Surgical Check Lists – How LLEP is using research from human medicine to improve the quality of care being delivered and as an essential tool in patient safety.
Check lists originated in the aviation industry and in 2008 the World Health Organisation introduced a safety checklist for surgery. Surgical check lists have since been shown to reduce death rates and significantly improving inpatient complications.
So how does this translate to veterinary medicine? Basically it helps us avoid making critical errors by missing crucial steps. Equine surgery is a high-pressured environment and horses are generally not designed very well when it comes to general anaesthetics. We have been using surgical checklists at LLEP for the last five years and believe they have played a crucial role in improving patient outcomes.
So what’s involved? Before each surgery the team will confirm the identification of the horse and the procedure and site of surgery. Consent is double-checked and if the patient has been referred in to us by another practice, a check is made that the vet has been contacted. Other checks pre surgery include whether the horse has had pre-meds, if it is vaccinated against tetanus or had antitoxin and if there are any known allergies. Pre-anaesthetic checks such as shoes removed, mouth washed out and pre surgery blood results are all checked before the team test all of the surgical equipment. Finally anticipated complications are discussed with the whole team.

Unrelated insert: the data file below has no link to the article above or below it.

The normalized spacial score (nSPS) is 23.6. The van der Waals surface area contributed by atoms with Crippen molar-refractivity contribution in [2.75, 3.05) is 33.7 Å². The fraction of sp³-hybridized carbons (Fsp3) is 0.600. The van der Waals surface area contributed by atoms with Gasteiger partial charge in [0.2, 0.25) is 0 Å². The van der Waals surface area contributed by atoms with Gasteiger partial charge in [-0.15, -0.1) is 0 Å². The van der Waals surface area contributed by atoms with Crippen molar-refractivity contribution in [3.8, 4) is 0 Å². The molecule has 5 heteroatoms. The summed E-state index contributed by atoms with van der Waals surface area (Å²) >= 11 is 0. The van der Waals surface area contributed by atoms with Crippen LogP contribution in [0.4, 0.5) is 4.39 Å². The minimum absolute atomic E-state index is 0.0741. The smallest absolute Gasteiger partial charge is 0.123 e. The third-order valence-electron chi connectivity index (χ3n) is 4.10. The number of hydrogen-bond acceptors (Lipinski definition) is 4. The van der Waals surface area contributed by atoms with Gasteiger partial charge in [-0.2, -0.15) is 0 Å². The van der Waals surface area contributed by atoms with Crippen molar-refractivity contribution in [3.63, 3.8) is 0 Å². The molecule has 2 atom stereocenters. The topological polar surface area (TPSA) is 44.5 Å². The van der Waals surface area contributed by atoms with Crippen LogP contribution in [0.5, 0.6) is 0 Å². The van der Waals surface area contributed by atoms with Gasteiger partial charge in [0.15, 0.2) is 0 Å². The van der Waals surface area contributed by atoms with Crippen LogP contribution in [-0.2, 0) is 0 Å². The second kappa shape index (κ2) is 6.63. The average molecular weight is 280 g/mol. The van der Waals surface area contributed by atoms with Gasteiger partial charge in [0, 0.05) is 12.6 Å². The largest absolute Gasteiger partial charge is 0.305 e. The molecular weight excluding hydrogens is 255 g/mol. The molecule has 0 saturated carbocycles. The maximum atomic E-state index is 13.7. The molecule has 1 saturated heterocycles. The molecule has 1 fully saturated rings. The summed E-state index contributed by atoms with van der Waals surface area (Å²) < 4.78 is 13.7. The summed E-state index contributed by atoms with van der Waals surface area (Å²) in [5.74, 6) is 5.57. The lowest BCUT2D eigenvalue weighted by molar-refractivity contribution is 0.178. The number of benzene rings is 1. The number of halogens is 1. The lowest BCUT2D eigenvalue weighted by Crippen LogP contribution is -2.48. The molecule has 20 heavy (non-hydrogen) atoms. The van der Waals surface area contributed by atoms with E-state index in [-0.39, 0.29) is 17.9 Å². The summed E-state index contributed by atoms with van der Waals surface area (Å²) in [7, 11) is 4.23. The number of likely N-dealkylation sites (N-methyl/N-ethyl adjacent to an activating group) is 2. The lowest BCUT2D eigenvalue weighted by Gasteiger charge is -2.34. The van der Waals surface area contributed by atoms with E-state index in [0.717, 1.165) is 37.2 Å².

After surgery the team will discuss primary concerns and post operative medication. The equipment will all be checked and any repairs required will be noted and a swab count is undertaken. Finally the team check that we have made that all important phone call to the owner to let them know that their horse is safely back on their feet.